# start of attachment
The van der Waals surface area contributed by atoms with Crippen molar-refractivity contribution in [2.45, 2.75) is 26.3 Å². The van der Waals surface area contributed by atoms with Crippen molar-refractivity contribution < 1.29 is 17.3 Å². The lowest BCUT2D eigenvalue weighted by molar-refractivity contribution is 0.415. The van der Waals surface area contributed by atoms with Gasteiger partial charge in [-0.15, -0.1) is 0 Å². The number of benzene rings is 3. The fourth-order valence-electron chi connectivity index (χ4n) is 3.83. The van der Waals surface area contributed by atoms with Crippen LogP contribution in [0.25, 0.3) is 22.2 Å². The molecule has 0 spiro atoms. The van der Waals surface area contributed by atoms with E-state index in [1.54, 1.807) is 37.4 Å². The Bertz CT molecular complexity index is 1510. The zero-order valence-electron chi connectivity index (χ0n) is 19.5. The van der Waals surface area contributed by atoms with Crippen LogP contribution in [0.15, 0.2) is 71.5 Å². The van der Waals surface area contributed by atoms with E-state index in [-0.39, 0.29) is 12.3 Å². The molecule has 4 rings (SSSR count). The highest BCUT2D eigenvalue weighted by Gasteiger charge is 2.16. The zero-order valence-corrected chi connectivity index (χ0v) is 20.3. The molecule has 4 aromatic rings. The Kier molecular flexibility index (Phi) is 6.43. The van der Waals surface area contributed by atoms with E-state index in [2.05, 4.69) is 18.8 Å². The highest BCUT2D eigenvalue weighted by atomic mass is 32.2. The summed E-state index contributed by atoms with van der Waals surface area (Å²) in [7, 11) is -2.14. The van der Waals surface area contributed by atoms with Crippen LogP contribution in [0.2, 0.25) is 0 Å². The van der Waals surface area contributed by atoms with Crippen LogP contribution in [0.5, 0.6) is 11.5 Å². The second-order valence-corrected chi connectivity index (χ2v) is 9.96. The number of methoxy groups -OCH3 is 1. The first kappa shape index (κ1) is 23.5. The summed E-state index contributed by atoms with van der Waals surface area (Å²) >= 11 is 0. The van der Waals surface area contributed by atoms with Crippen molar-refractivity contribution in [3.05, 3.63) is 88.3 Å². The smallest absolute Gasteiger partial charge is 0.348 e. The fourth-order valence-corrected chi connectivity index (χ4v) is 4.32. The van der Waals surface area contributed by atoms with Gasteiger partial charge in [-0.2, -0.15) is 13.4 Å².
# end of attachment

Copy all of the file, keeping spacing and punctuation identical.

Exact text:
The van der Waals surface area contributed by atoms with Crippen molar-refractivity contribution in [2.45, 2.75) is 26.3 Å². The van der Waals surface area contributed by atoms with Crippen molar-refractivity contribution < 1.29 is 17.3 Å². The lowest BCUT2D eigenvalue weighted by molar-refractivity contribution is 0.415. The van der Waals surface area contributed by atoms with Gasteiger partial charge in [-0.15, -0.1) is 0 Å². The number of benzene rings is 3. The fourth-order valence-electron chi connectivity index (χ4n) is 3.83. The van der Waals surface area contributed by atoms with Crippen LogP contribution in [0.25, 0.3) is 22.2 Å². The molecule has 0 spiro atoms. The van der Waals surface area contributed by atoms with E-state index in [1.54, 1.807) is 37.4 Å². The Bertz CT molecular complexity index is 1510. The zero-order valence-electron chi connectivity index (χ0n) is 19.5. The van der Waals surface area contributed by atoms with Crippen LogP contribution in [0.15, 0.2) is 71.5 Å². The van der Waals surface area contributed by atoms with E-state index in [-0.39, 0.29) is 12.3 Å². The molecule has 4 rings (SSSR count). The highest BCUT2D eigenvalue weighted by Gasteiger charge is 2.16. The zero-order valence-corrected chi connectivity index (χ0v) is 20.3. The molecule has 4 aromatic rings. The Kier molecular flexibility index (Phi) is 6.43. The van der Waals surface area contributed by atoms with E-state index in [2.05, 4.69) is 18.8 Å². The highest BCUT2D eigenvalue weighted by atomic mass is 32.2. The summed E-state index contributed by atoms with van der Waals surface area (Å²) in [7, 11) is -2.14. The van der Waals surface area contributed by atoms with Crippen LogP contribution in [0.2, 0.25) is 0 Å². The van der Waals surface area contributed by atoms with Crippen LogP contribution in [0.5, 0.6) is 11.5 Å². The second-order valence-corrected chi connectivity index (χ2v) is 9.96. The number of methoxy groups -OCH3 is 1. The first kappa shape index (κ1) is 23.5. The summed E-state index contributed by atoms with van der Waals surface area (Å²) >= 11 is 0. The van der Waals surface area contributed by atoms with Crippen molar-refractivity contribution in [3.05, 3.63) is 88.3 Å². The smallest absolute Gasteiger partial charge is 0.348 e. The fourth-order valence-corrected chi connectivity index (χ4v) is 4.32. The van der Waals surface area contributed by atoms with Gasteiger partial charge in [-0.2, -0.15) is 13.4 Å².